U.S. To Pull Diplomats Out Of Embassy In Venezuela

23 hours ago
Originally published on March 12, 2019 10:41 am

Amid continuing unrest in Venezuela, the United States plans to remove all diplomatic personnel from the U.S. Embassy in Caracas, Secretary of State Mike Pompeo announced on Twitter late Monday.

"The U.S. will withdraw all remaining personnel from [the U.S. Embassy in Venezuela] this week," Pompeo tweeted. "This decision reflects the deteriorating situation in #Venezuela as well as the conclusion that the presence of U.S. diplomatic staff at the embassy has become a constraint on U.S. policy."

U.S. citizens and government personnel have been advised to avoid areas of demonstrations and large gatherings, which have taken place throughout Venezuela for weeks as President Nicolás Maduro faces pressure from a U.S.-backed coalition to step down. The U.S. and many other western countries back opposition candidate Juan Guaidó, who has been working to engender support for his claim to the presidency.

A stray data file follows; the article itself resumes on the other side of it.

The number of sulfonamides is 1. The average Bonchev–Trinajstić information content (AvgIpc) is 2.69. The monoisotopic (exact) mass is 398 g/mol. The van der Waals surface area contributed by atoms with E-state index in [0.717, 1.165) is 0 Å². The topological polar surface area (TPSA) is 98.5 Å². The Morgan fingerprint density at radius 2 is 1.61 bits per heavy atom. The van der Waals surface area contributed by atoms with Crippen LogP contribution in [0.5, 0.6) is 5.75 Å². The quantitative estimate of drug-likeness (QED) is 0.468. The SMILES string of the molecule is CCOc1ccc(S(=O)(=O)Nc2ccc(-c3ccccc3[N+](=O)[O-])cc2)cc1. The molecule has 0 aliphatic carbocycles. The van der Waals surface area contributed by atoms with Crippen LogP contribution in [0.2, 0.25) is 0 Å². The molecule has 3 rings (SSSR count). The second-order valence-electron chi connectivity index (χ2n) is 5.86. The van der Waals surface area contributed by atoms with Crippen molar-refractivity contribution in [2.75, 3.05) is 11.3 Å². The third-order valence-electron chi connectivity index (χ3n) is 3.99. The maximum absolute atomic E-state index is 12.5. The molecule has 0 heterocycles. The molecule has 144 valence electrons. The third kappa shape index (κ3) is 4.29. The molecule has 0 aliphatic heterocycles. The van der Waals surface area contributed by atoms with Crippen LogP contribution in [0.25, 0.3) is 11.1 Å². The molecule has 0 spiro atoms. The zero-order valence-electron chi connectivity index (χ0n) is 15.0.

The country has been beset by a major power outage in recent days, and drivers had to wait in line for hours at the few gas stations still operating, NPR's Philip Reeves has reported. Some Caracas neighborhoods had no functioning water pumps, and schools and public offices were closed Monday. The country suspended school and business activities Tuesday as well, Reuters reported. The majority of the country's Internet network remained offline.

Pompeo has blamed Cuba and Russia for the blackouts. "When there is no electricity, thank the marvels of modern Cuban-led engineering," Pompeo said at a State Department news conference Monday, according to The New York Times. "When there's no water, thank the excellent hydrologists from Cuba. When there's no food, thank the Cuban communist overlords."

For his part, Maduro said the outage was an "electric coup" carried out by "criminal minds" in the U.S., CNN reported. "The imperialist government of the United States ordered this attack," he said.

Copyright 2019 NPR. To see more, visit https://www.npr.org.